Moldovans voted in an election on Sunday that is likely to produce a hung parliament, splitting the eastern European country between pro-Western and pro-Russian forces at a time when its relations with the European Union have soured.
The current government wants closer EU integration and warns of catastrophe if the country falls back into Russia’s sphere of influence.
But corruption scandals and worries over the health of its democracy have tarnished the country’s image and weakened the appeal of the pro-Western political class.
Opinion polls suggest the opposition Socialist party, which favours closer ties to Moscow, will win most seats but fall short of a majority. The ruling pro-Western Democratic Party trails in second and an opposition bloc called ACUM, campaigning to fight entrenched corruption, is third.
“I voted with little hope that the new parliament will care about the real concerns of the country,” said Elizaveta Vitiuc, a 40-year-old primary school teacher.
“I, like many, want change, so that young people do not leave Moldova, so that they see the future in their own country, and not in a foreign country where more than 700,000 of my fellow citizens are now living.”
The campaign has been dogged by controversy.
In the last few days alone, ACUM’s leaders claimed they were being poisoned on the orders of the authorities, which the Democratic Party swiftly dismissed as a “strange accusation”.
Russia’s interior ministry announced an investigation into Democratic Party leader Vladimir Plahotniuc, accusing him of involvement in organised crime, prompting Plahotniuc’s party to accuse Moscow of election meddling.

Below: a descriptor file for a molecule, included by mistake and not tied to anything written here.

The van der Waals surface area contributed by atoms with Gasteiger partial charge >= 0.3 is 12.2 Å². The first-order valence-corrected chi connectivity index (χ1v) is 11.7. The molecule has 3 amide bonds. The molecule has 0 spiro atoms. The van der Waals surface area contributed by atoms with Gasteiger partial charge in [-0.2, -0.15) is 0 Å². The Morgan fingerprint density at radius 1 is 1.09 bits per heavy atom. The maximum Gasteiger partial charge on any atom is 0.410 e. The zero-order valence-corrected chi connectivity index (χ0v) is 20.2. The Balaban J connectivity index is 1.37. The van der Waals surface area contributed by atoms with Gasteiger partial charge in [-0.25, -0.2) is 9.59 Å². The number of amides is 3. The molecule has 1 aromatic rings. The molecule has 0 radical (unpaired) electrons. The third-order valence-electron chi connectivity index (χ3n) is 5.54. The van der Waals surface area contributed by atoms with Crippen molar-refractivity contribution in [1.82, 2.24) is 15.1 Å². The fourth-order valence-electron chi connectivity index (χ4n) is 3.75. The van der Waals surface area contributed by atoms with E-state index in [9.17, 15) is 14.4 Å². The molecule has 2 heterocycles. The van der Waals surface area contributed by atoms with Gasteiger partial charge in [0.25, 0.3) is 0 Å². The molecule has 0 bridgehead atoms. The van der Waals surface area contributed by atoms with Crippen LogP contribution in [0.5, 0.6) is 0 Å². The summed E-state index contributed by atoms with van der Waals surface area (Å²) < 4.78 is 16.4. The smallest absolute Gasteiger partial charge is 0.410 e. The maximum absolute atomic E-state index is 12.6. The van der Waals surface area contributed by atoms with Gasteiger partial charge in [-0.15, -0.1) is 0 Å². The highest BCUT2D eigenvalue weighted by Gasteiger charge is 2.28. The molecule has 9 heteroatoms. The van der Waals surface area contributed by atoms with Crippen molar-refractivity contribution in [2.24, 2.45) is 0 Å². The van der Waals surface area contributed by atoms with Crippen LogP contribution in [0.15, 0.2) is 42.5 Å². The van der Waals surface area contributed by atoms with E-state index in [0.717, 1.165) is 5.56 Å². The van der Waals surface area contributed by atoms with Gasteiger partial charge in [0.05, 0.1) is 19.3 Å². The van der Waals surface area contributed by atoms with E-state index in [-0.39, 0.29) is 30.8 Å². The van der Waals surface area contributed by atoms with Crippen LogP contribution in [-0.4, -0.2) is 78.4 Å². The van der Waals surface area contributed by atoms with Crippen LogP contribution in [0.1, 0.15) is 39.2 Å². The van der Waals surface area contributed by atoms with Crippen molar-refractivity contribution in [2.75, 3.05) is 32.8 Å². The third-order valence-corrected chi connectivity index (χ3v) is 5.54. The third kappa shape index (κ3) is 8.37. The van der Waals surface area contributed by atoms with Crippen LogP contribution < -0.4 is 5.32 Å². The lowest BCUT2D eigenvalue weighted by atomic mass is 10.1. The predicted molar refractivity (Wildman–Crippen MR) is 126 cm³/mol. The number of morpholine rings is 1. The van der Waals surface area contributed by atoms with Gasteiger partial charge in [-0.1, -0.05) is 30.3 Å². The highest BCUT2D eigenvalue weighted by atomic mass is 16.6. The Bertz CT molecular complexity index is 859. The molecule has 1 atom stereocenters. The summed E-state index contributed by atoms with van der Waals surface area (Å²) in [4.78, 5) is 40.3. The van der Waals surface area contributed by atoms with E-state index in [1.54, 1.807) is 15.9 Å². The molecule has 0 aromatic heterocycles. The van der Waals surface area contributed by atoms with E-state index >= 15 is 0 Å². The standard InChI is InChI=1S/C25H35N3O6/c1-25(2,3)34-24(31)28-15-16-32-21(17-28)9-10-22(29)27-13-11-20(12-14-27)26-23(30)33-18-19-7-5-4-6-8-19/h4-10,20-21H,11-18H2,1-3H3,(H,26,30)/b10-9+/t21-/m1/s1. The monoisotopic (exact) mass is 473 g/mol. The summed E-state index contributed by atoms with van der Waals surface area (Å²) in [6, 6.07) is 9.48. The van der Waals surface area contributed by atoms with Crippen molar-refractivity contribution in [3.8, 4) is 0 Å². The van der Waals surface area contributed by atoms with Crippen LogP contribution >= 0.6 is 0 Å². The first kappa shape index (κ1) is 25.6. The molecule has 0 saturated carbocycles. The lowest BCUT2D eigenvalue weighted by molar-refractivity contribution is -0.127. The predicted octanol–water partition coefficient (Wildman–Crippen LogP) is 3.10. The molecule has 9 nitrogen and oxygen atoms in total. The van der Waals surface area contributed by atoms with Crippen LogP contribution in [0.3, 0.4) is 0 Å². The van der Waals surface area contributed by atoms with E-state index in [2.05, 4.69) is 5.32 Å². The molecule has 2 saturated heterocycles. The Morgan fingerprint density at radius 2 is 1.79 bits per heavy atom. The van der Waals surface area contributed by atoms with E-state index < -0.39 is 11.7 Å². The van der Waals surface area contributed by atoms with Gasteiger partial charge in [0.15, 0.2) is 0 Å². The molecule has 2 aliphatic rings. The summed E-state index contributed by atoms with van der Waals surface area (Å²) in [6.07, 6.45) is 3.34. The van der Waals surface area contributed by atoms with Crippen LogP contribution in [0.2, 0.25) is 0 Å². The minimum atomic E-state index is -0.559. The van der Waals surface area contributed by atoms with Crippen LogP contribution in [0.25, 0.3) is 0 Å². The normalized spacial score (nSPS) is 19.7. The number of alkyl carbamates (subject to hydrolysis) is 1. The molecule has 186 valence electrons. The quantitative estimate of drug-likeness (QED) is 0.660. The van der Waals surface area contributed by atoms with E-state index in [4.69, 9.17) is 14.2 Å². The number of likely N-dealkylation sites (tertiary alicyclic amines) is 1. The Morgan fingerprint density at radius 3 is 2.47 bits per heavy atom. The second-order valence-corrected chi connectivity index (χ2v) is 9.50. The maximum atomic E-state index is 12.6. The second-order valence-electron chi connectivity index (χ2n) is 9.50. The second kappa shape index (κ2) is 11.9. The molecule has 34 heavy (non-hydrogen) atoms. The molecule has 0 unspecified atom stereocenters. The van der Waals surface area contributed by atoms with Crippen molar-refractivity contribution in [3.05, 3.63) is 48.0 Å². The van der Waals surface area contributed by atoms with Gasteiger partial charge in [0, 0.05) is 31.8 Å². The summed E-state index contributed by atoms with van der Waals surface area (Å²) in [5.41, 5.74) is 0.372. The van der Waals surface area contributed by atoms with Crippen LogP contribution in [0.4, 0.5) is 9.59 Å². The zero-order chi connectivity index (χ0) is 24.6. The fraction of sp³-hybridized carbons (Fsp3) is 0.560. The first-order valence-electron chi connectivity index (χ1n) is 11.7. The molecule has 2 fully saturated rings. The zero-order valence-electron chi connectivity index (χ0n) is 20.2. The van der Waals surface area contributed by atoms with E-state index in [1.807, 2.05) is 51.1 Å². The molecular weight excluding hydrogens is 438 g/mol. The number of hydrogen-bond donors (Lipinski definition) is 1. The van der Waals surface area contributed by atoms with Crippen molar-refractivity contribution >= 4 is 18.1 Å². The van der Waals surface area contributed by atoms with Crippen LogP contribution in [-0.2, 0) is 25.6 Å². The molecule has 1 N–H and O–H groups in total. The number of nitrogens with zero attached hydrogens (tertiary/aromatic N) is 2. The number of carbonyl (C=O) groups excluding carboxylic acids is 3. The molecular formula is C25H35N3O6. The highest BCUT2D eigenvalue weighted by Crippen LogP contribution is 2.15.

Igor Dodon, the Moldovan president and former Socialist party leader, has told his supporters to be ready for mass protests if the Democratic Party tried to cling on to power.
“Moldova has the potential for development, it’s only necessary that the authorities are not be corrupt, that they should think about the people, and not only about their own pockets,” said Alexandra Ciorescu, a 72-year-old pensioner.
BELIEVING IN THE FUTURE
The EU forged a deal on closer trade and political ties with the ex-Soviet republic in 2014 but it has become increasingly critical of Chisinau’s track record on reforms.
One of Europe’s poorest countries, which is squeezed between Ukraine and EU member state Romania, Moldova plunged into crisis in 2014-2015 after $1 billion was pilfered from three banks.
The EU froze aid after a court struck down the victory in the Chisinau mayoral race of one of ACUM’s leaders, Andrei Nastase, on a technicality last year. The European Parliament declared it “a state captured by oligarchic interests”.
On the other hand, Plahotniuc’s party has trumpeted the achievements of its government under Prime Minister Pavel Filip. The economy is growing, the banking system has stabilised and cooperation with the International Monetary Fund has resumed.
“I believe in the future of Moldova,” said Filip after casting his vote. “We are ready to continue reforms and all social programs, the implementation of which will change the lives of Moldovan citizens for the better.”
Dodon told Reuters in January he was prepared to call snap elections if Sunday’s vote proved inconclusive.
“I also understand that Moldova’s image has lost quite a lot over the past few years,” Dodon said. “Any political crisis will once again damage the image of the Republic of Moldova.”